7 Reasons Why Your Employee Insurance Broker Is Lousy

Executives need to trust those with whom they work. This is especially true about third parties who are called in to help. An employee benefits insurance broker is a third-party, and many are used to help with employee benefits. The trouble is not all of them are good. In fact, some really suck. Decision-makers should observe the behaviour of their employee insurance brokers and note whether they are doing their job. Here are some signs that the employee insurance broker you are using is not up to speed.

  1. Poor Communications. It is extremely important to maintain communication with your insurance broker. If you can’t get a response within 24 hours, there is a problem.
  2. Limited Product Knowledge. There are insurance brokers who are specialists in certain areas. However, if you are a small company you want someone who understands several types of employee insurance policies. Anything less than that is a waste of your time.
  3. Premium Inflation. An unethical broker is going to inflate premiums and perhaps charge an agency fee.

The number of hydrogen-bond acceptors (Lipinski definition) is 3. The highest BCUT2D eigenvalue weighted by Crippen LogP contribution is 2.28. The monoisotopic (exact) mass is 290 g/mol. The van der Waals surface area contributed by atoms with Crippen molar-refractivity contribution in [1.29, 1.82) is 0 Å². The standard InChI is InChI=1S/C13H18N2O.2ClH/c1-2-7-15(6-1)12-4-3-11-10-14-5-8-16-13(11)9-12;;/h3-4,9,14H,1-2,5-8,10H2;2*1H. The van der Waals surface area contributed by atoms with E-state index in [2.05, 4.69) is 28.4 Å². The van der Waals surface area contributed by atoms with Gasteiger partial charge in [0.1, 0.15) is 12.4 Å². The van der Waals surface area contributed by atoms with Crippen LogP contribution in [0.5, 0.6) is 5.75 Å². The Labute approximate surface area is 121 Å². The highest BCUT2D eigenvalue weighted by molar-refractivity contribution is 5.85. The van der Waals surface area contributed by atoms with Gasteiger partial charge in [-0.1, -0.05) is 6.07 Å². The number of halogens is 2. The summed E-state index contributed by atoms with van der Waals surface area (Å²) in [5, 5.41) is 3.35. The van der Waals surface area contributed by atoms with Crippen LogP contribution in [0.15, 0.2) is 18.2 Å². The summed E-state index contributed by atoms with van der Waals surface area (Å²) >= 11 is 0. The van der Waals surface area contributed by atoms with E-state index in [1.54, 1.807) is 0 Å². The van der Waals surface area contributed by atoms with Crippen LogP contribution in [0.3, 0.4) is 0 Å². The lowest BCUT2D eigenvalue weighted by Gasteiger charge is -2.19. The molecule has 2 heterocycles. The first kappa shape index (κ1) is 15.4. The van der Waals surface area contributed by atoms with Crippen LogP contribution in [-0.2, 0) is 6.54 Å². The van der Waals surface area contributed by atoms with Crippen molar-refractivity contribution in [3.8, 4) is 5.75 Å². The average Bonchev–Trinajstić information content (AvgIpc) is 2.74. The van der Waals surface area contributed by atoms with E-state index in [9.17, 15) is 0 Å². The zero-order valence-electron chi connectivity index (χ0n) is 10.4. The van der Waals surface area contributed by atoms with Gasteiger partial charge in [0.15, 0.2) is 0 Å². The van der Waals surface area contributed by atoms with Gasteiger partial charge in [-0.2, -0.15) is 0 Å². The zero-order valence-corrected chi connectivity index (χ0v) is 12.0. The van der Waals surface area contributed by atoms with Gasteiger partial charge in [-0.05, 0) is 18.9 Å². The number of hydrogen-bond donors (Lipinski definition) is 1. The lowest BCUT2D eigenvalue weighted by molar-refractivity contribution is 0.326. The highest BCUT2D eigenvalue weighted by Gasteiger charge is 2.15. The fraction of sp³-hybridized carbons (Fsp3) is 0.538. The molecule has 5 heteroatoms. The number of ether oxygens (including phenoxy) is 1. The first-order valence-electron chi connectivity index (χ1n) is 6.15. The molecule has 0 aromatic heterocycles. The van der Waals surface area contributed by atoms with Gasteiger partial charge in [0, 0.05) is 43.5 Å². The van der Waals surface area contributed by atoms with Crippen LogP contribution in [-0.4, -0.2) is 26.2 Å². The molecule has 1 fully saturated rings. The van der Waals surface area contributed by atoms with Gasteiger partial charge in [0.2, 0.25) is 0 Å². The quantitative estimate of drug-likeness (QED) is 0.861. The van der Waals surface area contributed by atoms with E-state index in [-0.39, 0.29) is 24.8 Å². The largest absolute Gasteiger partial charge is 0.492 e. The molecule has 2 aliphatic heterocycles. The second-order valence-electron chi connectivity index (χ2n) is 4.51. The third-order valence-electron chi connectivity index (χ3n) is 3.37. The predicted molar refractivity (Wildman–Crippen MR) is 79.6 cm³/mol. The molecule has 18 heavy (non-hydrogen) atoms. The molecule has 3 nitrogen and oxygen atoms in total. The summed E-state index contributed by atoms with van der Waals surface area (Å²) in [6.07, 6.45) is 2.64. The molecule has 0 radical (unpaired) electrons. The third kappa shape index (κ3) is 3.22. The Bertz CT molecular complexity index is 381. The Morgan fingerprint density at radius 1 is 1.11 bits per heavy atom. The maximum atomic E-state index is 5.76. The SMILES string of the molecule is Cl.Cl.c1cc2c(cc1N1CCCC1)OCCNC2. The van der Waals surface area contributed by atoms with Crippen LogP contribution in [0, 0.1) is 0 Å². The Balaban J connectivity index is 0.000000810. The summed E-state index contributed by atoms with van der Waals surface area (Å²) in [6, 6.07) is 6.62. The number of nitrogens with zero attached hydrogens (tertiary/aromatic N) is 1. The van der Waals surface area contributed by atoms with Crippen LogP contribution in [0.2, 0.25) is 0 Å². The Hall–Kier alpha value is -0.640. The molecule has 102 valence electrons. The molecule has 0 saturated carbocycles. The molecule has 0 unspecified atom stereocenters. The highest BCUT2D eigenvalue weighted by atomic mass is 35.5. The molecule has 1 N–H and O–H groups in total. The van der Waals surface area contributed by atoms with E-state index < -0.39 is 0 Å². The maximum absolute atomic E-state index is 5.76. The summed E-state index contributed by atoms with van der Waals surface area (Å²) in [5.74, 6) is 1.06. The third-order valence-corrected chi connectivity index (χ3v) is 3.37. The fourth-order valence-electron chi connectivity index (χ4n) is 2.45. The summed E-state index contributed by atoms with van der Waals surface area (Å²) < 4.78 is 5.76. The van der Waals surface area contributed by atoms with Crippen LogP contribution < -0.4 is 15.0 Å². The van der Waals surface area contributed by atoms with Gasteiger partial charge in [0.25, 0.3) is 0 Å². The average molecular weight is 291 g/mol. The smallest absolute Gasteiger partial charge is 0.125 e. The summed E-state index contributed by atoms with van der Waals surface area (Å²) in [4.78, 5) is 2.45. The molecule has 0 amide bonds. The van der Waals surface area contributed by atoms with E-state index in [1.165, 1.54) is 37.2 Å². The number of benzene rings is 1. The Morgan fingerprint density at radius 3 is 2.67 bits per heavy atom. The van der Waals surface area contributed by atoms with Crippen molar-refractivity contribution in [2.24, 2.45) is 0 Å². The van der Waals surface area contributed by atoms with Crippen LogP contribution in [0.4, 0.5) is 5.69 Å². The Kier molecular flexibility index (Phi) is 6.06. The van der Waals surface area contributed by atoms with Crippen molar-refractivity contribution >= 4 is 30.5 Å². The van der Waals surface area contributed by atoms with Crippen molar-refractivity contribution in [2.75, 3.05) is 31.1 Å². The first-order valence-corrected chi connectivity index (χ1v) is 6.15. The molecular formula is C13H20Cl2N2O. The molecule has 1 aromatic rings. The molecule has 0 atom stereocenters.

4. Refusing to Offer Alternatives. A reputable insurance broker should offer his or her client several alternatives. Insisting on only on one insurance product suggests there may be a behind-the-scenes relationship between the broker and the insurance carrier.
  5. A Poor Communicator. Brokers need to communicate to employees about the company’s benefits program. These experts should be able to explain various insurance products and answer any questions. Not being able to do this strongly hints that the broker is inexperienced or doesn’t take the time to learn about the product.
  6. Lack of Transparency. Your broker should expect to answer all questions completely. If the information not readily available, this person ought to be getting back to you as soon as possible.
  7. Giving the Wrong Information. It is a sign of staggering incompetence. It means that your broker is not reading plan information carefully. Wrong information leads to the wrong decision, denied claims and that is very expensive.

You should not assume that your employee benefits insurance broker is doing the best possible job, and the above reasons raise red flags. It is more important for us to do business honestly than to make a shady profit from our clients. We always encourage people to speak with our existing clients and ask about us in the community. Do you do the same when selecting your insurance broker?

David Ho
Medical Benefits Designer

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